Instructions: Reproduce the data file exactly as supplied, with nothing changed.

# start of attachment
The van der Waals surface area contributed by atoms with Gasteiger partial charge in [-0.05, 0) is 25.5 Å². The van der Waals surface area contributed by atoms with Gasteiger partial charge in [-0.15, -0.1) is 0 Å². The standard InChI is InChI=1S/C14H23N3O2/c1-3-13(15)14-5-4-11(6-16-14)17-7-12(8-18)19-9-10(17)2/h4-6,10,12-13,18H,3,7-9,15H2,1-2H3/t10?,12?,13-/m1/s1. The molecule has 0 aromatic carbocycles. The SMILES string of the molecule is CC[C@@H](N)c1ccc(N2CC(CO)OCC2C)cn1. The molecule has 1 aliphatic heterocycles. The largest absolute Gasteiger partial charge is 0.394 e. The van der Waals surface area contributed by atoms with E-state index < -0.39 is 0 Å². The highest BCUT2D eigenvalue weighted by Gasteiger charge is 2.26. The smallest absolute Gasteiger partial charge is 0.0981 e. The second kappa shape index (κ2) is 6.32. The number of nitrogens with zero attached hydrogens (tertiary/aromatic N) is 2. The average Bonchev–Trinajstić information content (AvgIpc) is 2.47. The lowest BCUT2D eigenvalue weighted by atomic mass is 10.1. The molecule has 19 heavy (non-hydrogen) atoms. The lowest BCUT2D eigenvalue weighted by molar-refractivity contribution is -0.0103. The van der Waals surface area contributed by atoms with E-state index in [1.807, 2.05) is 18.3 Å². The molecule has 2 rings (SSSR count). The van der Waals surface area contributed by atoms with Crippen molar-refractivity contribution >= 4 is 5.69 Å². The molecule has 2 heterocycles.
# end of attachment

The van der Waals surface area contributed by atoms with Gasteiger partial charge in [-0.05, 0) is 25.5 Å². The van der Waals surface area contributed by atoms with Gasteiger partial charge in [-0.15, -0.1) is 0 Å². The standard InChI is InChI=1S/C14H23N3O2/c1-3-13(15)14-5-4-11(6-16-14)17-7-12(8-18)19-9-10(17)2/h4-6,10,12-13,18H,3,7-9,15H2,1-2H3/t10?,12?,13-/m1/s1. The molecule has 0 aromatic carbocycles. The SMILES string of the molecule is CC[C@@H](N)c1ccc(N2CC(CO)OCC2C)cn1. The molecule has 1 aliphatic heterocycles. The largest absolute Gasteiger partial charge is 0.394 e. The van der Waals surface area contributed by atoms with E-state index < -0.39 is 0 Å². The highest BCUT2D eigenvalue weighted by Gasteiger charge is 2.26. The smallest absolute Gasteiger partial charge is 0.0981 e. The second kappa shape index (κ2) is 6.32. The number of nitrogens with zero attached hydrogens (tertiary/aromatic N) is 2. The average Bonchev–Trinajstić information content (AvgIpc) is 2.47. The lowest BCUT2D eigenvalue weighted by atomic mass is 10.1. The molecule has 19 heavy (non-hydrogen) atoms. The lowest BCUT2D eigenvalue weighted by molar-refractivity contribution is -0.0103. The van der Waals surface area contributed by atoms with E-state index in [1.807, 2.05) is 18.3 Å². The molecule has 2 rings (SSSR count). The van der Waals surface area contributed by atoms with Crippen molar-refractivity contribution >= 4 is 5.69 Å². The molecule has 2 heterocycles.